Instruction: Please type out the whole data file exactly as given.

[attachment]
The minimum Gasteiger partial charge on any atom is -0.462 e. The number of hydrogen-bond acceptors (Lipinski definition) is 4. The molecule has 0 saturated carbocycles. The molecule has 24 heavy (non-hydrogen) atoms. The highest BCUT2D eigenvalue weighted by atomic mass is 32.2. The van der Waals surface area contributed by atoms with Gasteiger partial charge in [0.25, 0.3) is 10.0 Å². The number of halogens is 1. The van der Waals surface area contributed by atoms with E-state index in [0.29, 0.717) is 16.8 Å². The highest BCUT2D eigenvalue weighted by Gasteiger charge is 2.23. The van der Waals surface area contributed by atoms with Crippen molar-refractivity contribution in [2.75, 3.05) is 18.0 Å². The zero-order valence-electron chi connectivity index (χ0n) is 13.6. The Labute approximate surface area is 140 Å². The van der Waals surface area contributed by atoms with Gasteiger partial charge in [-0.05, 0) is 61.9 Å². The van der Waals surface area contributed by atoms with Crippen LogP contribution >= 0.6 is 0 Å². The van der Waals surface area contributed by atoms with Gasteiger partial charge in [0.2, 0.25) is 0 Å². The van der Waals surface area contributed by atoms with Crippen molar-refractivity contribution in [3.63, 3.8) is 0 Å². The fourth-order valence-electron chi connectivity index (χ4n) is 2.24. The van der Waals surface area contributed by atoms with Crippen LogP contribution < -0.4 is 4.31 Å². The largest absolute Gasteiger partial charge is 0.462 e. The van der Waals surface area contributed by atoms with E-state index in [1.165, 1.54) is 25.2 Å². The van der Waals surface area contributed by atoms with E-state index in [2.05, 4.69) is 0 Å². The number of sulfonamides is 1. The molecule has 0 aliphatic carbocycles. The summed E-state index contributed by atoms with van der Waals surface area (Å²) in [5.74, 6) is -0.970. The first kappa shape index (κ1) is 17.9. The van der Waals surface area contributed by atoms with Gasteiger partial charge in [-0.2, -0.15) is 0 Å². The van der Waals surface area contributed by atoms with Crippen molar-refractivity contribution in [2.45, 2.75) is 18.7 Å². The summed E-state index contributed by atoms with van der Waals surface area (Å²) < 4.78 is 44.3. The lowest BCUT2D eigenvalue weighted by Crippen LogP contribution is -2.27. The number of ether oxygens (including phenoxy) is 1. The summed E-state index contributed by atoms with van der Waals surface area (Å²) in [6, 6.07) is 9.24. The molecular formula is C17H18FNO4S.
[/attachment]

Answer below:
The minimum Gasteiger partial charge on any atom is -0.462 e. The number of hydrogen-bond acceptors (Lipinski definition) is 4. The molecule has 0 saturated carbocycles. The molecule has 24 heavy (non-hydrogen) atoms. The highest BCUT2D eigenvalue weighted by atomic mass is 32.2. The van der Waals surface area contributed by atoms with Gasteiger partial charge in [0.25, 0.3) is 10.0 Å². The number of halogens is 1. The van der Waals surface area contributed by atoms with E-state index in [0.29, 0.717) is 16.8 Å². The highest BCUT2D eigenvalue weighted by Gasteiger charge is 2.23. The van der Waals surface area contributed by atoms with Crippen molar-refractivity contribution in [2.75, 3.05) is 18.0 Å². The zero-order valence-electron chi connectivity index (χ0n) is 13.6. The Labute approximate surface area is 140 Å². The van der Waals surface area contributed by atoms with Gasteiger partial charge in [-0.05, 0) is 61.9 Å². The van der Waals surface area contributed by atoms with Crippen LogP contribution >= 0.6 is 0 Å². The van der Waals surface area contributed by atoms with Gasteiger partial charge in [0.2, 0.25) is 0 Å². The van der Waals surface area contributed by atoms with Crippen molar-refractivity contribution in [3.63, 3.8) is 0 Å². The fourth-order valence-electron chi connectivity index (χ4n) is 2.24. The van der Waals surface area contributed by atoms with Crippen LogP contribution < -0.4 is 4.31 Å². The largest absolute Gasteiger partial charge is 0.462 e. The van der Waals surface area contributed by atoms with E-state index in [1.165, 1.54) is 25.2 Å². The van der Waals surface area contributed by atoms with E-state index in [2.05, 4.69) is 0 Å². The number of sulfonamides is 1. The molecule has 0 aliphatic carbocycles. The summed E-state index contributed by atoms with van der Waals surface area (Å²) in [5.74, 6) is -0.970. The first kappa shape index (κ1) is 17.9. The van der Waals surface area contributed by atoms with Gasteiger partial charge in [-0.2, -0.15) is 0 Å². The van der Waals surface area contributed by atoms with Crippen molar-refractivity contribution in [2.45, 2.75) is 18.7 Å². The summed E-state index contributed by atoms with van der Waals surface area (Å²) < 4.78 is 44.3. The lowest BCUT2D eigenvalue weighted by Crippen LogP contribution is -2.27. The number of ether oxygens (including phenoxy) is 1. The summed E-state index contributed by atoms with van der Waals surface area (Å²) in [6, 6.07) is 9.24. The molecular formula is C17H18FNO4S.